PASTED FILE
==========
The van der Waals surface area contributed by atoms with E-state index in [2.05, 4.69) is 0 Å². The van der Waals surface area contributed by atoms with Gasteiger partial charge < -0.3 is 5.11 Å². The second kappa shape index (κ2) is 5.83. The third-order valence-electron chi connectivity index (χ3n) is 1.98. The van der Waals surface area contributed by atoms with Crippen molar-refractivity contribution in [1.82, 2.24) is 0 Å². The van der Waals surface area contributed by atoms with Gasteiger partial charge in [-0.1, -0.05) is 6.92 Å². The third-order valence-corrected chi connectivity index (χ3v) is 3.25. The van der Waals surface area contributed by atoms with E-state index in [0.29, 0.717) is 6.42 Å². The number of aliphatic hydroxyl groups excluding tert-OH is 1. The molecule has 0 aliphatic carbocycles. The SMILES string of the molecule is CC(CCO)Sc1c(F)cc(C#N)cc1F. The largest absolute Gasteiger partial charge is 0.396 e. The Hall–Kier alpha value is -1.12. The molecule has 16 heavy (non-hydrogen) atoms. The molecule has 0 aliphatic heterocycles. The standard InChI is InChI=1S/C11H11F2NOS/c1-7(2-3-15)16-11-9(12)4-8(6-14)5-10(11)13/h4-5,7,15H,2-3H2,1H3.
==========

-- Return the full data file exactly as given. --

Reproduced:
The van der Waals surface area contributed by atoms with E-state index in [2.05, 4.69) is 0 Å². The van der Waals surface area contributed by atoms with Gasteiger partial charge < -0.3 is 5.11 Å². The second kappa shape index (κ2) is 5.83. The third-order valence-electron chi connectivity index (χ3n) is 1.98. The van der Waals surface area contributed by atoms with Crippen molar-refractivity contribution in [1.82, 2.24) is 0 Å². The van der Waals surface area contributed by atoms with Gasteiger partial charge in [-0.1, -0.05) is 6.92 Å². The third-order valence-corrected chi connectivity index (χ3v) is 3.25. The van der Waals surface area contributed by atoms with E-state index in [0.29, 0.717) is 6.42 Å². The number of aliphatic hydroxyl groups excluding tert-OH is 1. The molecule has 0 aliphatic carbocycles. The SMILES string of the molecule is CC(CCO)Sc1c(F)cc(C#N)cc1F. The largest absolute Gasteiger partial charge is 0.396 e. The Hall–Kier alpha value is -1.12. The molecule has 16 heavy (non-hydrogen) atoms. The molecule has 0 aliphatic heterocycles. The standard InChI is InChI=1S/C11H11F2NOS/c1-7(2-3-15)16-11-9(12)4-8(6-14)5-10(11)13/h4-5,7,15H,2-3H2,1H3.